SC: How did Germany’s loss in the war affect the German scientific community? What was Heisenberg’s role in Germany’s reconstruction?
DC: Not only were the German scientific community and its equipment decimated by the war and Nazi policies, but German science was placed under Allied control, which at first suppressed and exploited German science then fostered its gradual revival. Heisenberg and other leading German scientists worked closely with the Western Allies and with officials of the emerging West German federal and state governments to help promote the revival of West German research and education.
SC: During his studies in Germany as a young man, Heisenberg was exposed to the works of some of the greatest scientific minds of the 20th century. Who were some of the more prominent academic influences on Heisenberg’s life? Can their influence be seen in his work?
DC: During his student and postdoctoral years in the 1920s, Heisenberg studied and taught at three of the world’s leading quantum research centers—Munich, Göttingen, and Copenhagen—under three of the leading quantum theorists of the day: Arnold Sommerfeld, Max Born, and Niels Bohr. In addition, Heisenberg worked with some of the brightest young theorists of his generation: Wolfgang Pauli, Pascual Jordan, Paul Dirac, Hendrik Kramers, and others. Each of these exerted important influences on his work. Heisenberg said of his three mentors, that from Sommerfeld, he learned the technical aspects of quantum physics; from Born, he learned mathematical rigor; and from Bohr, he learned “philosophy,” by which he meant the consistency and physical implications of his work.
SC: How did Heisenberg contribute to our understanding of quantum mechanics? Has that understanding changed at all since his death?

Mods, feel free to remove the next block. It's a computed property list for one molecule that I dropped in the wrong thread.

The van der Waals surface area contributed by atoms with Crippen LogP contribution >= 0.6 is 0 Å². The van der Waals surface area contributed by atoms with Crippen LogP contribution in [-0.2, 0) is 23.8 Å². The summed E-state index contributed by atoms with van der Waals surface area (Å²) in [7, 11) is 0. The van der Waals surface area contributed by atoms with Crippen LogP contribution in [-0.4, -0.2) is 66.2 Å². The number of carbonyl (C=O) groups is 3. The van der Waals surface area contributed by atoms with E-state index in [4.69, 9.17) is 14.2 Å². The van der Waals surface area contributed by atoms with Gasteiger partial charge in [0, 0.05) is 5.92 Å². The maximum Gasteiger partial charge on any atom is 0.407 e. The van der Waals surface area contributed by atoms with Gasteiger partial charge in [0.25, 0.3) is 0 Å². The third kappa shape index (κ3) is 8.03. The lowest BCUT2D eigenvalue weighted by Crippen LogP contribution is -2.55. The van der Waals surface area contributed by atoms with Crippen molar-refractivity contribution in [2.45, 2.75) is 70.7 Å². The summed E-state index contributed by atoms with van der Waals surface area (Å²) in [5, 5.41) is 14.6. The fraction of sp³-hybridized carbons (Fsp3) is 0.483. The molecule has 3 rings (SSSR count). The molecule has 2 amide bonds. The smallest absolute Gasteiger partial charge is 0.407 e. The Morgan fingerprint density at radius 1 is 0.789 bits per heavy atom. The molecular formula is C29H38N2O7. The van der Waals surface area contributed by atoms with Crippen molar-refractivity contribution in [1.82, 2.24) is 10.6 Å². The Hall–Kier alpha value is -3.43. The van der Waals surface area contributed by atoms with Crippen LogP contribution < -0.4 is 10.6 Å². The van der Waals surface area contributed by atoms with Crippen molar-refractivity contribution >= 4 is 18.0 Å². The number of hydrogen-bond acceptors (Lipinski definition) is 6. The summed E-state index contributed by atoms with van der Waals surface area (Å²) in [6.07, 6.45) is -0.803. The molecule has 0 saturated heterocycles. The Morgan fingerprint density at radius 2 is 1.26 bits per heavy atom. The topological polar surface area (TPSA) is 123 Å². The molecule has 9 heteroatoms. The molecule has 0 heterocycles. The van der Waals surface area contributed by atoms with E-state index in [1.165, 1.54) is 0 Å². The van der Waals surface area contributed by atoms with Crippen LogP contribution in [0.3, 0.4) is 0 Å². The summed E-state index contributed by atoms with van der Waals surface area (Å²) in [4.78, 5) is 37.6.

DC: During the academic year 1926-1927, Heisenberg served as Bohr’s teaching and research assistant in Copenhagen. During that time, the two men formulated what became known as the Copenhagen Interpretation of the recently developed formalism of quantum mechanics. The new interpretation contained two main components: Heisenberg’s uncertainty principle and Bohr’s complementarity principle. On the basis of the new formalism and its interpretation, Heisenberg and Born declared in October 1927 that quantum mechanics was now complete.
Because the Copenhagen Interpretation challenged many of our cherished notions about the nature of reality, causality, and the predictability of physical events, many physicists, among them Albert Einstein and Erwin Schrödinger, rejected the Copenhagen Interpretation as providing only an incomplete picture of physical events. So far the Copenhagen Interpretation has withstood numerous tests and theoretical challenges. More recently, entanglement and other quantum phenomena suggest that the behavior of the quantum world may be even stranger than that imagined in Copenhagen.
SC: What is the fundamental difference between the “wave” and “matrix” views of the uncertainty principle? Which of these two interpretations did Heisenberg make more use of, and why?